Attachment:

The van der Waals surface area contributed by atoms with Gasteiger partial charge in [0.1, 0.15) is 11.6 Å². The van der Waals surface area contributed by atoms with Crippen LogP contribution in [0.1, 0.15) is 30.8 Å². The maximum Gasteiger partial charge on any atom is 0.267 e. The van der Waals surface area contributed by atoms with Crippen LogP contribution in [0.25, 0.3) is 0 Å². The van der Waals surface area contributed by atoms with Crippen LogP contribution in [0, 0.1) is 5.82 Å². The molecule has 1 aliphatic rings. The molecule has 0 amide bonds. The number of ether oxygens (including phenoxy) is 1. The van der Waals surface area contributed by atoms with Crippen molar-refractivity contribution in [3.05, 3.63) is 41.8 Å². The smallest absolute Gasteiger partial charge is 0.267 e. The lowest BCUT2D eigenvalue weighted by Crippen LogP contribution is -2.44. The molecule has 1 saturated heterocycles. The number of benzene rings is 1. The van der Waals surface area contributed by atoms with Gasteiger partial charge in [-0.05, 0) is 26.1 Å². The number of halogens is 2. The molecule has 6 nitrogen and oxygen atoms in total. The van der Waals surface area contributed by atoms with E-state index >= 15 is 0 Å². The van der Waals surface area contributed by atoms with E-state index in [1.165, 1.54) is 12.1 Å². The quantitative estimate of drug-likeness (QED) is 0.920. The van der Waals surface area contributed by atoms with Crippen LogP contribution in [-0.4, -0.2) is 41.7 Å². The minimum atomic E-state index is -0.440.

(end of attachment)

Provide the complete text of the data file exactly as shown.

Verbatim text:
The van der Waals surface area contributed by atoms with Gasteiger partial charge in [0.1, 0.15) is 11.6 Å². The van der Waals surface area contributed by atoms with Crippen LogP contribution in [0.1, 0.15) is 30.8 Å². The maximum Gasteiger partial charge on any atom is 0.267 e. The van der Waals surface area contributed by atoms with Crippen LogP contribution in [0.25, 0.3) is 0 Å². The van der Waals surface area contributed by atoms with Crippen LogP contribution in [0, 0.1) is 5.82 Å². The molecule has 1 aliphatic rings. The molecule has 0 amide bonds. The number of ether oxygens (including phenoxy) is 1. The van der Waals surface area contributed by atoms with Crippen molar-refractivity contribution in [3.05, 3.63) is 41.8 Å². The smallest absolute Gasteiger partial charge is 0.267 e. The lowest BCUT2D eigenvalue weighted by Crippen LogP contribution is -2.44. The molecule has 1 saturated heterocycles. The number of benzene rings is 1. The van der Waals surface area contributed by atoms with Gasteiger partial charge in [-0.05, 0) is 26.1 Å². The number of halogens is 2. The molecule has 6 nitrogen and oxygen atoms in total. The van der Waals surface area contributed by atoms with E-state index >= 15 is 0 Å². The van der Waals surface area contributed by atoms with E-state index in [1.165, 1.54) is 12.1 Å². The quantitative estimate of drug-likeness (QED) is 0.920. The van der Waals surface area contributed by atoms with Crippen LogP contribution in [-0.4, -0.2) is 41.7 Å². The minimum atomic E-state index is -0.440.